The Origins of the Beta-Earth Chronicles
By Wesley Britton
One simple idea inspired the Beta-Earth series.
One afternoon, I thought about the many stories where ordinary humans were drawn against their will into extraordinary circumstances. Sometimes they were pulled to alternate universes or to distant planets.
But what if one such human was blinded in the process of being captured by scientists on a different earth?
How could a blind alien cope with a world he couldn’t see, how could he comprehend what was happening if he couldn’t understand anything that was said to him? How could he describe another planet when so much was so different from what was familiar?
That was the starting point.
From that concept, so many early ideas sprouted. How could the blinded Malcolm Renbourn of our earth evaluate the size of buildings or gauge distances? Facial expressions, gestures, body language would all be lost on him. How could he learn a new language when the only useable tools would be objects he could hold and hear described? If a glass bottle was placed in his hand, how could he know which spoken term applied to the container’s function and which applied to what the bottle was made of? Could he be certain what he thought was glass was actually glass?
And that’s just the beginning of our hero’s travails.
Then I wondered what kind of people would populate this second earth. What sort of culture was our unhappy traveler trapped in? From the beginning, I knew I wanted to have the Alpha man the subject of a long epic. But what would make him so valuable that he would become the center of ongoing struggles?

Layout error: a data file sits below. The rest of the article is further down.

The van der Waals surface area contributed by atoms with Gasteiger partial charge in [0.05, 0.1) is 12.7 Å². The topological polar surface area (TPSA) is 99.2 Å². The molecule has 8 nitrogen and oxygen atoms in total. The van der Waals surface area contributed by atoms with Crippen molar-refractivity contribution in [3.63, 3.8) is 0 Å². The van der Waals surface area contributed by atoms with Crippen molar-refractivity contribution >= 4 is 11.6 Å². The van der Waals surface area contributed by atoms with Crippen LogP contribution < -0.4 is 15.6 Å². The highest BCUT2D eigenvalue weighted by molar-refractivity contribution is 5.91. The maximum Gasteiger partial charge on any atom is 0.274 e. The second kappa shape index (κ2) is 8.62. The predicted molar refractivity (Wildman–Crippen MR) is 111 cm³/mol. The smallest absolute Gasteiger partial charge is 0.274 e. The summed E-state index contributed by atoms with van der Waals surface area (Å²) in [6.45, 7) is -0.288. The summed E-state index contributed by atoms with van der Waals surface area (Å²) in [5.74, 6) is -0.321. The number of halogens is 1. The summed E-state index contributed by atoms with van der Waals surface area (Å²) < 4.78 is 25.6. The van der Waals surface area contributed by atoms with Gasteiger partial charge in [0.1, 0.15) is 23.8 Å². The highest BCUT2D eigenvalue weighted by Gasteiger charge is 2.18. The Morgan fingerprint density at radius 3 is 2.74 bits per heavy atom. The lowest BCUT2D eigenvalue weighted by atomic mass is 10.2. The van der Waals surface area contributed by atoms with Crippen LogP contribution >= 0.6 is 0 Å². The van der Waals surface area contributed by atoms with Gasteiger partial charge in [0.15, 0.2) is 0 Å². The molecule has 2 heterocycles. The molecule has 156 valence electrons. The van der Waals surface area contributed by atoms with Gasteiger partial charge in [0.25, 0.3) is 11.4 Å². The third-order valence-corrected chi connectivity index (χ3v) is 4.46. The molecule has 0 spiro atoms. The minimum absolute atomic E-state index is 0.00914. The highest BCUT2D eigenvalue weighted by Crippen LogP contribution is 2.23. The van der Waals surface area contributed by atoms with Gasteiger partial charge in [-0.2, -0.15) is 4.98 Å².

It couldn’t be any objects he brought with him – they’d have been taken from him right after his capture. I couldn’t think of any special knowledge that he’d carry. I didn’t want him to have super-powers as I wanted Malcolm Renbourn to remain off-balance, confused, vulnerable, desperately trying to adapt to completely, well, alien cultures.
So if there was going to be anything special about Malcolm Renbourn, it would have to be something to do with his body.
And that’s when the Plague-With-No-Name came to me. That plague set up so many possibilities. What if, on Beta Earth, that ancient curse killed three out of four male babies their first year? Curing that plague would be a central quest of the planet’s scientists. Surely, learning of the gender balance on our planet, scientists would wonder if Malcolm’s biology might carry the cure that might change their planet. Naturally, they’d want to keep the blind alien in some sort of confinement to monitor him as a resource for study.
Certainly, Malcolm would have other ideas.
At the same time, the Plague opened the door for creating Beta’s social structure. If women outnumbered men by a margin of four-to-one, obviously polygamy would be the norm.
Thus came Beta’s tribal system. Being joined to a male would be competitive. Bondings would often be arranged to make alliances between tribes. Power and prosperity could be built by wise alliances.
So, with these abstractions, my fantasies began to take form. A cast of characters then quickly gave these concepts meaning.
But that’s another story . . .
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